On the user side, the individual user or study team is also responsible for ensuring compliance, including establishing appropriate standard operating procedures to protect and document data. Many of the activities encouraged by Part 11 are good practice in general, including explicit definition of study team roles and responsibilities, database change control and documentation, and record retention. Personnel training commensurate with responsibilities is also required.
FDA guidance on 21 CFR Part 11 compliance in the context of clinical studies is available on the FDA website, http://www.fda.gov/regulatoryinformation/guidances/. Guidance documents are searchable, and the following are suggested:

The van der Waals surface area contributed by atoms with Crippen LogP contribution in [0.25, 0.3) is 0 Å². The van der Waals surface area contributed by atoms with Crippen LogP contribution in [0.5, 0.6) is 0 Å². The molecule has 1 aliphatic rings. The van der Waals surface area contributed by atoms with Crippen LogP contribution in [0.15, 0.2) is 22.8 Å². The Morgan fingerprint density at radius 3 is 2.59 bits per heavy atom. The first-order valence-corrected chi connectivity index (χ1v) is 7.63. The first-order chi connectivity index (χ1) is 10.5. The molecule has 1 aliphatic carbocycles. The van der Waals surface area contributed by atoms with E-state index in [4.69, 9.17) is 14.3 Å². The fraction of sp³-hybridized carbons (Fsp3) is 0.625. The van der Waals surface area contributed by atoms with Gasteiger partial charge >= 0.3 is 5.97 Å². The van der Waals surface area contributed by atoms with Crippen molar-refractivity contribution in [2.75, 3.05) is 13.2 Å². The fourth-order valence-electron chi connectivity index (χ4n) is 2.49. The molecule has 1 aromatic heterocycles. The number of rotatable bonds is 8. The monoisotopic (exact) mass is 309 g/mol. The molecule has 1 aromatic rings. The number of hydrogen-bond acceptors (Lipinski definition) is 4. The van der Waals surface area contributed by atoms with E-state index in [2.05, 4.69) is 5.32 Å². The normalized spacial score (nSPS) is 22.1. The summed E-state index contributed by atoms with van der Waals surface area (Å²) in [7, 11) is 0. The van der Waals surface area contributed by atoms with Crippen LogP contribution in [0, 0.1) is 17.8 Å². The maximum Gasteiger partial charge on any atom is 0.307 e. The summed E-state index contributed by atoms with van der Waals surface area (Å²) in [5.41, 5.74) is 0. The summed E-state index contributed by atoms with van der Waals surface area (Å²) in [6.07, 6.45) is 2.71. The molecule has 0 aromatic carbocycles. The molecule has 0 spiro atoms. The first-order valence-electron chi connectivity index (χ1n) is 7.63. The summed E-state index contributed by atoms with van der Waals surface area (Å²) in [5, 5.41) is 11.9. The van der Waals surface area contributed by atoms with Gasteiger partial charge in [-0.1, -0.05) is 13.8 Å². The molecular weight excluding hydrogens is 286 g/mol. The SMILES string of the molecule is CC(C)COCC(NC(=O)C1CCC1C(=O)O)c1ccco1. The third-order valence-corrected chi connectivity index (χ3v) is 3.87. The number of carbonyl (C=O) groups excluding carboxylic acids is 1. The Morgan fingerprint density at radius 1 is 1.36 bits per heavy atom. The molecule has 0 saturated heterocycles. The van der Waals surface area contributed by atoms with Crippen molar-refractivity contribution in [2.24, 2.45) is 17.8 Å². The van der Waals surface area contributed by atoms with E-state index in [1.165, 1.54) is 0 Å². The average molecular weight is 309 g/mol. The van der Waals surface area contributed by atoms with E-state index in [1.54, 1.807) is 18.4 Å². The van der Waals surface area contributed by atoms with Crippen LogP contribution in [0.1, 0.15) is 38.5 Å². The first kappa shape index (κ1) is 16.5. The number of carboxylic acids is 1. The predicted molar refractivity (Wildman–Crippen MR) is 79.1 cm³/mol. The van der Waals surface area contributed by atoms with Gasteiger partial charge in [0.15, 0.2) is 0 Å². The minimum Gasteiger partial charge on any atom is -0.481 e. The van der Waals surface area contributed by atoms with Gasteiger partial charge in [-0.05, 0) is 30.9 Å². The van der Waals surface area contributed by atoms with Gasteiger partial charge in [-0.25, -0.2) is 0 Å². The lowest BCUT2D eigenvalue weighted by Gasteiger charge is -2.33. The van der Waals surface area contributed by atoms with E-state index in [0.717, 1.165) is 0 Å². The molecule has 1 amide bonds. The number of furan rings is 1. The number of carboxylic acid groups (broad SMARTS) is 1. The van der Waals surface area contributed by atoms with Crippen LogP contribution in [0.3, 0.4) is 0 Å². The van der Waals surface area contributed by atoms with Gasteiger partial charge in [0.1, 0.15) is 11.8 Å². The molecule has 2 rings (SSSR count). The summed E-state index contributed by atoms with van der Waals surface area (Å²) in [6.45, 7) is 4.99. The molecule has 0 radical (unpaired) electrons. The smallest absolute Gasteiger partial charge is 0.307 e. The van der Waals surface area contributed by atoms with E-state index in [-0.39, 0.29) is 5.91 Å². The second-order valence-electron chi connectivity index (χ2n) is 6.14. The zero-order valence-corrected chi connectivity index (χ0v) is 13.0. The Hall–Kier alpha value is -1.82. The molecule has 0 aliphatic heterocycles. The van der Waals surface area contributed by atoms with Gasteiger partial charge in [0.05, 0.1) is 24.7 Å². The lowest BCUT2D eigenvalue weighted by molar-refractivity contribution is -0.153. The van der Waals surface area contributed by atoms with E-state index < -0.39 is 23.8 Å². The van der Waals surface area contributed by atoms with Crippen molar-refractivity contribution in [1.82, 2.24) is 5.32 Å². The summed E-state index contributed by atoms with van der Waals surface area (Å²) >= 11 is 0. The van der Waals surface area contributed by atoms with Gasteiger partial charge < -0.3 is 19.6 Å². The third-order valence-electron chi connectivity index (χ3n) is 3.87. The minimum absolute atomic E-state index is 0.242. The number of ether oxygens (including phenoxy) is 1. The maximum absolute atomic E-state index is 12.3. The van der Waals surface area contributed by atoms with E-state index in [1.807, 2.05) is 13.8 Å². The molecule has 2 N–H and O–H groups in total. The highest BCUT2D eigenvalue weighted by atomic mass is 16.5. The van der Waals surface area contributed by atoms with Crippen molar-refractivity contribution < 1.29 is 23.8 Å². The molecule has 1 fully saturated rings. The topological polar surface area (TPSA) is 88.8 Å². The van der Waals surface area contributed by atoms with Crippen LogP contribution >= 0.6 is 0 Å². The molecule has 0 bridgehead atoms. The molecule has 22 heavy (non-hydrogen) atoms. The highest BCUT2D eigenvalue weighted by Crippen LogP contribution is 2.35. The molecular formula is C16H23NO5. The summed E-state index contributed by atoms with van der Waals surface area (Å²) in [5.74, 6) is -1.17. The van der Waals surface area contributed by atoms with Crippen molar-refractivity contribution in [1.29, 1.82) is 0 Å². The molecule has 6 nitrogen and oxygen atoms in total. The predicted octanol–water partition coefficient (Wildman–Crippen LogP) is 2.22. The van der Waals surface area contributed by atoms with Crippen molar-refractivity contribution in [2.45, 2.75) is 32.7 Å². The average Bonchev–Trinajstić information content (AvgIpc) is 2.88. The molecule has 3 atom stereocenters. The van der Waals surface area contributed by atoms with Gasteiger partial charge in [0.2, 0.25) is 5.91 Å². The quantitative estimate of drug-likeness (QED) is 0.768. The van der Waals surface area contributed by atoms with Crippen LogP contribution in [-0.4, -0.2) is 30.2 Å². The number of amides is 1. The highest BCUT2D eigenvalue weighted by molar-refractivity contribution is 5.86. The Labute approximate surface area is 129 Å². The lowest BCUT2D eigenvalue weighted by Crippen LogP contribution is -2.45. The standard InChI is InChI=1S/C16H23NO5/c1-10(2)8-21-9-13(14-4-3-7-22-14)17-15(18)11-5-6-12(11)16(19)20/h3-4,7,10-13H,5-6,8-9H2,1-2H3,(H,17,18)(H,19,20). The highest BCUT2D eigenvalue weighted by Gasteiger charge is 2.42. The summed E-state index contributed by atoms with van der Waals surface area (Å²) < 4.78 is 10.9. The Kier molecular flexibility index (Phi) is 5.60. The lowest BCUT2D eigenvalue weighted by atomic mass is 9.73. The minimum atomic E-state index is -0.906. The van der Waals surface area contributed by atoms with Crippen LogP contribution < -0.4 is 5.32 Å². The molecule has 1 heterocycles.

(1) Part 11, Electronic Records; Electronic Signatures – Scope and Application, published 8/2003
(2) Computerized Systems Used in Clinical Trials, published 5/2007.
Vanderbilt University had a committee evaluate the Part 11 compliance status of REDCap. A PDF (created 19-Sept-2013) of their findings published on the Vanderbilt wiki page can be found below.147 kBPart 11 Compliance Validation – REDCap Wiki
The bookmark module will allow you to set up project bookmarks, or custom links, that point to webpages that exist either inside REDCap (i.e., other REDCap projects) or outside REDCap (i.e., webpages on a different server on the web). Any user with “project design & setup” rights can add bookmarks to that particular project. The main difference between a project bookmark and a browser bookmark is that the project bookmark is linked to the project and a browser bookmark is linked to that particular browser on that particular computer.
Project bookmarks are commonly used to access custom plugins enabled in any given installation of REDCap.